by maveness on Sat Aug 18, 2001 at 05:14:49 PM EST

If it's true that a person with Asperger's processes the human face in the same way as the rest of us process recognition of inanimate objects....

Does that mean such an individual would be more likely to believe/accept the notion that human beings are essentially biological machines (i.e., that there is not such thing as a 'soul' or non-material component to human nature)? If they've had to learn the niceties of social interaction as it were by rote, as a technological skill, are they therefor any less likely to subscribe to moral or religious codes that depend on an empathetic link or a belief in an intangible spiritual element? Conversely, does the fact that human brains come attractively packaged in human bodies, and most of us are hardwired to pay special attention to this configuration, cause us to assume that we must be more than mere meat-machines?

If an AI program were developed that modeled severe Asperger's syndrome would that cause it to fail the Turing Test? Would the fact that this intelligence came in a non-human material form keep us from recognizing it as human-like? Would we immediately just say, "oh, it doesn't do social interaction very well, it must be a machine?" (If both an Asperger's human and the AI competed in the Turing Test, would it be harder to tell which was which?)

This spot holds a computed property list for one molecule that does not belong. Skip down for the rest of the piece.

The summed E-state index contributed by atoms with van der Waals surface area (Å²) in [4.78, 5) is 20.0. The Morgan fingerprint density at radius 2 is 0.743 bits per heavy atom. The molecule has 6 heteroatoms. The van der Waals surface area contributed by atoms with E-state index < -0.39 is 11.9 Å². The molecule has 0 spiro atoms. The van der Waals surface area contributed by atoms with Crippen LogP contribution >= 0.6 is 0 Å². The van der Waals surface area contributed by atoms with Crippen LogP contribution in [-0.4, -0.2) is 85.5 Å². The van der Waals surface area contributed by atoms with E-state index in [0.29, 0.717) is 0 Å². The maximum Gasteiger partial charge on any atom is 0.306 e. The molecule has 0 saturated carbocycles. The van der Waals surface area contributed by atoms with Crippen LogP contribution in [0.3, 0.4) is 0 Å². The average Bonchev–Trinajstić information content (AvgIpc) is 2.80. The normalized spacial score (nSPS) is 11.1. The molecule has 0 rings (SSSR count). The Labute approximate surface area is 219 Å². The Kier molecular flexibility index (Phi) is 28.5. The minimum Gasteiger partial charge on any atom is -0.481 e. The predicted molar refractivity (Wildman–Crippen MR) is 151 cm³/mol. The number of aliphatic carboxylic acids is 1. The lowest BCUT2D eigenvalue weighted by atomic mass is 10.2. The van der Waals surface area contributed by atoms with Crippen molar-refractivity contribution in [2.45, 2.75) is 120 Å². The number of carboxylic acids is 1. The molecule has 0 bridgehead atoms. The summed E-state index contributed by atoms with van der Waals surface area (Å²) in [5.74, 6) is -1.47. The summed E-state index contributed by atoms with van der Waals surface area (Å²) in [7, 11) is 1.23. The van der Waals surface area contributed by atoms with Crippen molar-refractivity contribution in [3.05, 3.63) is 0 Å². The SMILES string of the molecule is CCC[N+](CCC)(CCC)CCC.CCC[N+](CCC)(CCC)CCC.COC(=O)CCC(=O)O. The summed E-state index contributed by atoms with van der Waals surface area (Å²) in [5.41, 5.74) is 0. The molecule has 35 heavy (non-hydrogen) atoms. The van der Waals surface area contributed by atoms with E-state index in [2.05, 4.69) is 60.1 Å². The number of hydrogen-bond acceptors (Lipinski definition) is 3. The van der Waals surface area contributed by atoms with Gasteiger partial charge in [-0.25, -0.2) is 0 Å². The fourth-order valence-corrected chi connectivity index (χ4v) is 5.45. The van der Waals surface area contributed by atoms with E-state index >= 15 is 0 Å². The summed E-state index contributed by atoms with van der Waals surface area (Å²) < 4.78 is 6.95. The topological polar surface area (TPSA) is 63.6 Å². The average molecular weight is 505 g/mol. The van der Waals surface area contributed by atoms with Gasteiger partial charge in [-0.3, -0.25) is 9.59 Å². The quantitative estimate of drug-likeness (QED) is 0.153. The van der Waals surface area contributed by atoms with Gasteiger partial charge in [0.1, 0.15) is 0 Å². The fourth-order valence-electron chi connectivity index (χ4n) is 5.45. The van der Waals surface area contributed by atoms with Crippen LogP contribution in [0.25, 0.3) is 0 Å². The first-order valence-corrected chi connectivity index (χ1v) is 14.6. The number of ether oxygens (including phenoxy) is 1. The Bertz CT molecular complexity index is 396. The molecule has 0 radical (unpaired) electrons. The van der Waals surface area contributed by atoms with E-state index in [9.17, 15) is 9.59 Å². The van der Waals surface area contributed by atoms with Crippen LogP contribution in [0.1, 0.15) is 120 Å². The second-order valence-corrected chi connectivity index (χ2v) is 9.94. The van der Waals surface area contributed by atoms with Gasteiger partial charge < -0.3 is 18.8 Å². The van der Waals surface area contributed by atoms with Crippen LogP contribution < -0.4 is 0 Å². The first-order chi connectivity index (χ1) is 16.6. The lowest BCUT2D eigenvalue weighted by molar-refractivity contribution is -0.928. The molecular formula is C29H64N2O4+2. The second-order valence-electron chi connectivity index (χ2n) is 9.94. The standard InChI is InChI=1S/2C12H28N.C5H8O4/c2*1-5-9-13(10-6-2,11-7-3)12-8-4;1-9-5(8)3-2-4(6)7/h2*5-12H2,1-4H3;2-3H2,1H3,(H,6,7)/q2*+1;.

Would this 'mutation' make a cyborg type of relationship with a computational AI easier? If Ray Kurzweil is right, and we are all ultimately destined to either be outstripped by AIs or perhaps spliced onto them, would folks with this brain configuration have some kind of advantage? Especially if, in that scenario, biological reproduction has become largely passée?

Fascinating topic, +1FP from me.

*********
Latest fortune cookie: "The current year will bring you much happiness." As if.

Evolution doesn't think ahead (4.00 / 1) (#41)